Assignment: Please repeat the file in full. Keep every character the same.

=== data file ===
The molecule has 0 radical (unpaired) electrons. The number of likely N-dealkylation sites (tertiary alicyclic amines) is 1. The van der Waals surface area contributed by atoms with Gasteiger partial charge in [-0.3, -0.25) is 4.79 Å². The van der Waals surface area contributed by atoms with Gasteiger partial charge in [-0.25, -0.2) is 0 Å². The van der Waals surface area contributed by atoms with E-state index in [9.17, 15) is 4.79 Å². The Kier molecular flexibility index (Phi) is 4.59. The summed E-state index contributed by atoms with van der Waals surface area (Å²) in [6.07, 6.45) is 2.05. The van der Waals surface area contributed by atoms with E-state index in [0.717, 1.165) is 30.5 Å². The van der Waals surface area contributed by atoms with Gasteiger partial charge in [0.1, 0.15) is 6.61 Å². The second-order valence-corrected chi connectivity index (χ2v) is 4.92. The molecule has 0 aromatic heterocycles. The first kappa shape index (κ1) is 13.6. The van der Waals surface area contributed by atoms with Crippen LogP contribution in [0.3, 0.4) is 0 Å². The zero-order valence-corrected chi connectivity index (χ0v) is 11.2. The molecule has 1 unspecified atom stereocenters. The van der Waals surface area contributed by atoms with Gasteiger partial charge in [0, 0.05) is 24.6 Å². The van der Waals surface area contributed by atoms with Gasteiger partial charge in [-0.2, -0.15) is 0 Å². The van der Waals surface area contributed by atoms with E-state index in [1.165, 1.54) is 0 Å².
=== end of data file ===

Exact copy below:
The molecule has 0 radical (unpaired) electrons. The number of likely N-dealkylation sites (tertiary alicyclic amines) is 1. The van der Waals surface area contributed by atoms with Gasteiger partial charge in [-0.3, -0.25) is 4.79 Å². The van der Waals surface area contributed by atoms with Gasteiger partial charge in [-0.25, -0.2) is 0 Å². The van der Waals surface area contributed by atoms with E-state index in [9.17, 15) is 4.79 Å². The Kier molecular flexibility index (Phi) is 4.59. The summed E-state index contributed by atoms with van der Waals surface area (Å²) in [6.07, 6.45) is 2.05. The van der Waals surface area contributed by atoms with E-state index in [0.717, 1.165) is 30.5 Å². The van der Waals surface area contributed by atoms with Gasteiger partial charge in [0.1, 0.15) is 6.61 Å². The second-order valence-corrected chi connectivity index (χ2v) is 4.92. The molecule has 0 aromatic heterocycles. The first kappa shape index (κ1) is 13.6. The van der Waals surface area contributed by atoms with Crippen LogP contribution in [0.3, 0.4) is 0 Å². The zero-order valence-corrected chi connectivity index (χ0v) is 11.2. The molecule has 1 unspecified atom stereocenters. The van der Waals surface area contributed by atoms with Gasteiger partial charge in [0, 0.05) is 24.6 Å². The van der Waals surface area contributed by atoms with Gasteiger partial charge in [-0.2, -0.15) is 0 Å². The van der Waals surface area contributed by atoms with E-state index in [1.165, 1.54) is 0 Å².